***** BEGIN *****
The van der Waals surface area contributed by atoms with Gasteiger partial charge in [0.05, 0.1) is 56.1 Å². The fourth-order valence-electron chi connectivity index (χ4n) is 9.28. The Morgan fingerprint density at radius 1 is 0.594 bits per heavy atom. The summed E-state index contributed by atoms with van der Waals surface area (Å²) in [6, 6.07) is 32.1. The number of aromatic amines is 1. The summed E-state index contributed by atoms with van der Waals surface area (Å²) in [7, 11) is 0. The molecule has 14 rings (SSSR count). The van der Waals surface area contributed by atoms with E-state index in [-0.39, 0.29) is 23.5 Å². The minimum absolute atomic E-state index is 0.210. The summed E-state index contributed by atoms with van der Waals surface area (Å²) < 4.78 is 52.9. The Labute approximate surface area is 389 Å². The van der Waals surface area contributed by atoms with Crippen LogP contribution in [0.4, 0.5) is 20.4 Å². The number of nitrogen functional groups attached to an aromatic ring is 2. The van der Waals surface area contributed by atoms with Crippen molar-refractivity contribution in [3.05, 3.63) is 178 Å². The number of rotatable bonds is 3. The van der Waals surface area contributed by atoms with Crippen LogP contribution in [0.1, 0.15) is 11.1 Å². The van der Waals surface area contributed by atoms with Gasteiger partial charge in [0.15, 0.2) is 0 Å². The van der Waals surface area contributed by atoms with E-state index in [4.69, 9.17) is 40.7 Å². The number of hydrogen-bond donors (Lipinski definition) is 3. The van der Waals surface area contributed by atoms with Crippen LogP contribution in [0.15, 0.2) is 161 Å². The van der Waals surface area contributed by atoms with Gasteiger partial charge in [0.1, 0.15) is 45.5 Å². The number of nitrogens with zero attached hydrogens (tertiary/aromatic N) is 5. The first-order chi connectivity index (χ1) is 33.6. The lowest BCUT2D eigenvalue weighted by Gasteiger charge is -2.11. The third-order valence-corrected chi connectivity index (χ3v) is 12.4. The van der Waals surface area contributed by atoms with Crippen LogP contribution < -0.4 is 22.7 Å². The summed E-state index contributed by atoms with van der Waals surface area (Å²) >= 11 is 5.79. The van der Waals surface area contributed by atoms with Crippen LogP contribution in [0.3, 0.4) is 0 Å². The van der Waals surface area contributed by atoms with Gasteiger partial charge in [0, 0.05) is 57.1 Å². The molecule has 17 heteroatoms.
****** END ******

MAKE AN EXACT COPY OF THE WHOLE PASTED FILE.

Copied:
The van der Waals surface area contributed by atoms with Gasteiger partial charge in [0.05, 0.1) is 56.1 Å². The fourth-order valence-electron chi connectivity index (χ4n) is 9.28. The Morgan fingerprint density at radius 1 is 0.594 bits per heavy atom. The summed E-state index contributed by atoms with van der Waals surface area (Å²) in [6, 6.07) is 32.1. The number of aromatic amines is 1. The summed E-state index contributed by atoms with van der Waals surface area (Å²) in [7, 11) is 0. The molecule has 14 rings (SSSR count). The van der Waals surface area contributed by atoms with E-state index in [-0.39, 0.29) is 23.5 Å². The minimum absolute atomic E-state index is 0.210. The summed E-state index contributed by atoms with van der Waals surface area (Å²) < 4.78 is 52.9. The Labute approximate surface area is 389 Å². The van der Waals surface area contributed by atoms with Crippen LogP contribution in [0.4, 0.5) is 20.4 Å². The number of nitrogen functional groups attached to an aromatic ring is 2. The van der Waals surface area contributed by atoms with Crippen molar-refractivity contribution in [3.05, 3.63) is 178 Å². The number of rotatable bonds is 3. The van der Waals surface area contributed by atoms with Crippen LogP contribution in [0.1, 0.15) is 11.1 Å². The van der Waals surface area contributed by atoms with Gasteiger partial charge in [0.15, 0.2) is 0 Å². The van der Waals surface area contributed by atoms with E-state index in [4.69, 9.17) is 40.7 Å². The number of hydrogen-bond donors (Lipinski definition) is 3. The van der Waals surface area contributed by atoms with Crippen LogP contribution in [0.15, 0.2) is 161 Å². The van der Waals surface area contributed by atoms with Gasteiger partial charge in [0.1, 0.15) is 45.5 Å². The number of nitrogens with zero attached hydrogens (tertiary/aromatic N) is 5. The first-order chi connectivity index (χ1) is 33.6. The lowest BCUT2D eigenvalue weighted by Gasteiger charge is -2.11. The third-order valence-corrected chi connectivity index (χ3v) is 12.4. The van der Waals surface area contributed by atoms with Crippen LogP contribution < -0.4 is 22.7 Å². The summed E-state index contributed by atoms with van der Waals surface area (Å²) >= 11 is 5.79. The van der Waals surface area contributed by atoms with Crippen LogP contribution in [0.3, 0.4) is 0 Å². The van der Waals surface area contributed by atoms with Gasteiger partial charge in [0, 0.05) is 57.1 Å². The molecule has 17 heteroatoms.